Dr. Andy’s Pearls of Wisdom on Parasites Part 3
Next to food, water, shelter and vaccines the next most important part of maintaining the health of your pet is parasite control. A parasite is an organism that lives on or in an organism of another species, known as the host, from the body of which it obtains nutriment. There are several types of parasites that prey upon our pets and sometimes even the pet owners. These organisms not only steal nutrients from our pets, but they also spread disease and other parasites. Some of these pesky critters cause allergic responses that make our pets itchy and miserable. Preventing an infestation of parasites saves money and makes your pets life much more comfortable. There are so many products available to fight these creatures that it can be confusing. The needs of the pet and the depth of the wallet are two of the factors that must be considered when choosing the best parasite control. In parts 1 and 2, I covered deadly heartworms and intestinal parasites, the last group is the creepy crawlies that not only feed on our pets, but also on us as well.
Fleas in particular make our pets downright miserable. One of the most common allergies in pets is called Flea Allergic Dermatitis. This condition means that the pet is actually allergic to flea saliva and just one flea can make the pet itch for up to two weeks. Fleas feed on the blood of the host and a bad enough infestation can cause anemia and in weak animals can lead to death. As I mentioned in my previous article, pets also can contract tapeworms by ingesting fleas.
Ticks and mosquitoes pose a major health threat because they carry several diseases that are specific to dogs, and some that are transmissible to humans. Lyme disease, Rocky Mountain fever, Babesia, and Ehrlichia are some of the tick borne diseases. The deer tick is the species that is most associated with Lyme disease and is not as common in our area. When planning a trip to the northeast, please include a set of Lyme vaccines for your pet at least two months before leaving. An infestation of ticks on a pet can also cause tick paralysis. This condition is a result of toxins in the tick’s saliva reaching the central nervous system of the pet causing paralysis. Tick paralysis can lead to death if not treated quickly, but tick removal and medications can often reverse the paralyzing condition. While tick borne diseases are serious, mosquitoes can carry heartworms, which can account for the deaths of millions of pets every year.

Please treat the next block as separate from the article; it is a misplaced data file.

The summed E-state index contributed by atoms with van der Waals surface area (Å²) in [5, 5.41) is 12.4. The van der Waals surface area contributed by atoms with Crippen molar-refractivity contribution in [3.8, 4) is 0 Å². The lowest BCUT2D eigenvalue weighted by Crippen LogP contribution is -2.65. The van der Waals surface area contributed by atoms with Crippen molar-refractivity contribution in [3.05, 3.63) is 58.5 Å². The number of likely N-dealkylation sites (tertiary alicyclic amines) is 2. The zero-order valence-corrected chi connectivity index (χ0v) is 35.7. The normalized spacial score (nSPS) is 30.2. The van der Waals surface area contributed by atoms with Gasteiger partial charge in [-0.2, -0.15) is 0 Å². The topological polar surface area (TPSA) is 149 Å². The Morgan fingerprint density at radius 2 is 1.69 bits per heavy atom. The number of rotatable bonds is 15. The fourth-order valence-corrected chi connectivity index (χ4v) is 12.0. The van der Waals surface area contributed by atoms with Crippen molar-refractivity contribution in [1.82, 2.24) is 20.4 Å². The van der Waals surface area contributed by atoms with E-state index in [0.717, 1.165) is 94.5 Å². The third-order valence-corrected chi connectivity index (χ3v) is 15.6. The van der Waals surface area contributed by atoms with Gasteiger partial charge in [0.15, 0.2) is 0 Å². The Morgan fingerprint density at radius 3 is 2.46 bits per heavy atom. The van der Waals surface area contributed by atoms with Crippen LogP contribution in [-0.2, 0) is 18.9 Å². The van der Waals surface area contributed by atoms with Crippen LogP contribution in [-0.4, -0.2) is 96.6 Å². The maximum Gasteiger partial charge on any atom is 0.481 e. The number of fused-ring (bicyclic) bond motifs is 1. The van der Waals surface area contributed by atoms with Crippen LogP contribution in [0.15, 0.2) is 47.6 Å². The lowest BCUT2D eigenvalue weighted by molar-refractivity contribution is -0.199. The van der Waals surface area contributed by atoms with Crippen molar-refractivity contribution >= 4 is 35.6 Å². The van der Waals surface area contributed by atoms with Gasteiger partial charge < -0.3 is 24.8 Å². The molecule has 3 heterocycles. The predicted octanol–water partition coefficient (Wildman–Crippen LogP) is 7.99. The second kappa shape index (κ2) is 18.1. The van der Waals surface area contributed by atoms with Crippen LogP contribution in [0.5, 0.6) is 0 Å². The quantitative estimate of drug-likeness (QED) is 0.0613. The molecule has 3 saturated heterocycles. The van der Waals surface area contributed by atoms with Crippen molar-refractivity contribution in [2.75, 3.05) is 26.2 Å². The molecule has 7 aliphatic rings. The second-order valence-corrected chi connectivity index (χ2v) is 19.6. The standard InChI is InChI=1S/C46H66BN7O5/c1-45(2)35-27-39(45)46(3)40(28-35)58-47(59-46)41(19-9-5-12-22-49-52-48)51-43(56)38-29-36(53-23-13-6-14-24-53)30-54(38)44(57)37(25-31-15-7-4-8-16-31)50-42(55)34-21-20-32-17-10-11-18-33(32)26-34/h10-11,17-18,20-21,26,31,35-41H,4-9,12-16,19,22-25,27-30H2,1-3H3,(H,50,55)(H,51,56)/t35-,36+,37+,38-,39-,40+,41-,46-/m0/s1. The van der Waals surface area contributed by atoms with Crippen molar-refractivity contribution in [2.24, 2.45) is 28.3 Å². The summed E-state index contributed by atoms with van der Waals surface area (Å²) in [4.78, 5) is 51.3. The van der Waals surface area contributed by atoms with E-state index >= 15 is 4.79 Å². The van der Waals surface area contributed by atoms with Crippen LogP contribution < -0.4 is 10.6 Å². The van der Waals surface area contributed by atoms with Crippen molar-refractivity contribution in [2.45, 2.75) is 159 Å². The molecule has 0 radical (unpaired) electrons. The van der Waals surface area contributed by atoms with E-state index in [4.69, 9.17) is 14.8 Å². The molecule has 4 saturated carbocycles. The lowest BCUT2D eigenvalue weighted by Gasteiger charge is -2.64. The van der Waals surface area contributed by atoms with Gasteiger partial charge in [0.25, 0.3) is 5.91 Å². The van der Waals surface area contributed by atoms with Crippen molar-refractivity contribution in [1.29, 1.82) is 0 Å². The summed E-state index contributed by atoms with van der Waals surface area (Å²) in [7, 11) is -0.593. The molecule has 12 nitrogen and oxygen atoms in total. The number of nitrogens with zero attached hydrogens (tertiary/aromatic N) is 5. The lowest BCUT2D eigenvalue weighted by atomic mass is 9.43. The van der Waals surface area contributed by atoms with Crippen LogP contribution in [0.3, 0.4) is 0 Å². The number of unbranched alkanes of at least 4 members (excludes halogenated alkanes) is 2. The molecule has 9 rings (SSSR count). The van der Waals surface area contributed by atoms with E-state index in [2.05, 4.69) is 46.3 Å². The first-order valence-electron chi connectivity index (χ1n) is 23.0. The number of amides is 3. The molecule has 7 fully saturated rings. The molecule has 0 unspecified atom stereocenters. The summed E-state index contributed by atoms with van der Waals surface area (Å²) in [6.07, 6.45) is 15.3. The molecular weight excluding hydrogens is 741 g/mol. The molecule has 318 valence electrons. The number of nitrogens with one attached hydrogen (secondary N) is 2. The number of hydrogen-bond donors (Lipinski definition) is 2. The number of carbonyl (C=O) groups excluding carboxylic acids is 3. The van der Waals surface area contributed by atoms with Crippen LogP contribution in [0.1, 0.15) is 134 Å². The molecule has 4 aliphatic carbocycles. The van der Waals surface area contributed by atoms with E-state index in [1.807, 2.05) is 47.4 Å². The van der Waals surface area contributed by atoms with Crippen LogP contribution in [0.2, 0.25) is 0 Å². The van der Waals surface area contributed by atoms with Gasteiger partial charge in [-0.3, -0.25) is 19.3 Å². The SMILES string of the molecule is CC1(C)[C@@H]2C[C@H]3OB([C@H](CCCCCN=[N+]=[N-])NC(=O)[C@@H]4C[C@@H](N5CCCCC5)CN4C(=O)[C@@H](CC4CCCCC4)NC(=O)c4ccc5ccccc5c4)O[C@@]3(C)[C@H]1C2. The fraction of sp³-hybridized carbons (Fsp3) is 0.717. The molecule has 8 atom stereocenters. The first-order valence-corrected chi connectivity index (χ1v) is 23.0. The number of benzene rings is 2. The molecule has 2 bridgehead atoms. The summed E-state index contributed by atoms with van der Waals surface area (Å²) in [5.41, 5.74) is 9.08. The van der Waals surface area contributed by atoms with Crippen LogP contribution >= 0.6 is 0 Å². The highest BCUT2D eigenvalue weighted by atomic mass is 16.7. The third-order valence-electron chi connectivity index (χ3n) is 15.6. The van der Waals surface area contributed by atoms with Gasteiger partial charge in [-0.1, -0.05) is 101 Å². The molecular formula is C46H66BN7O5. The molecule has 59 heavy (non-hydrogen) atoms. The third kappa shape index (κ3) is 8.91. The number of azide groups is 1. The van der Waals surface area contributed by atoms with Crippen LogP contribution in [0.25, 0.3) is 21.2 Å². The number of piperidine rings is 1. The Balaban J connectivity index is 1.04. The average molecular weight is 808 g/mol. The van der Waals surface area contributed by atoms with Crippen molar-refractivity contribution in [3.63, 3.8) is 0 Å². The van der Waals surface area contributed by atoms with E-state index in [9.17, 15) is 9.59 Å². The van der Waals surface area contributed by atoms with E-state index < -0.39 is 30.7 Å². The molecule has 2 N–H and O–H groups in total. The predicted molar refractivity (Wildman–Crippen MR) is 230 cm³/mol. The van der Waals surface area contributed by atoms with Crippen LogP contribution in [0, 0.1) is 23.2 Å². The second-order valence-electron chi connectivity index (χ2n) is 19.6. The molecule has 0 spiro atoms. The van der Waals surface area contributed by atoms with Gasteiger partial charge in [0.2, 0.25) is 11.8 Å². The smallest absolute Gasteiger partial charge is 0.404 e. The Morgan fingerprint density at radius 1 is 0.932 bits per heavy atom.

There are also three mites that commonly affect our pet. Ear mites are probably the best known of the three and infest the ear canal making the ears very itchy. An ear infected with ear mites will become irritated and produce a brown, flakey crust. The other two mites are skin mites and both cause a condition referred to as mange. Sarcoptes scabiei is the organism that causes white mange and can affect any warm blood animal including humans. This condition cause hair loss and sever skin irritation. The other mange mite is Demodex spp. and it causes red mange. These mites are almost always present, but a dog’s immune system keeps the population from causing symptoms. In some cases there is a congenital defect that causes the dog to have an overgrowth of the mites that leads to hair loss and skin irritation. In order to diagnose these mites a procedure called a skin scrape must be performed. Ear mites are the most easily treated of the three, with many products to choose from that cures the problem almost immediately. The mange mites usually cause more damage that takes longer to heal and reoccurrence is not uncommon.
Parasite control is a never ending battle for pet owners and veterinarians. The good news is that every day new and better products are becoming available to make safe and effective prevention possible and convenient. In the final part, I will review the options currently available so every pet owner can make an educated choice for their pets.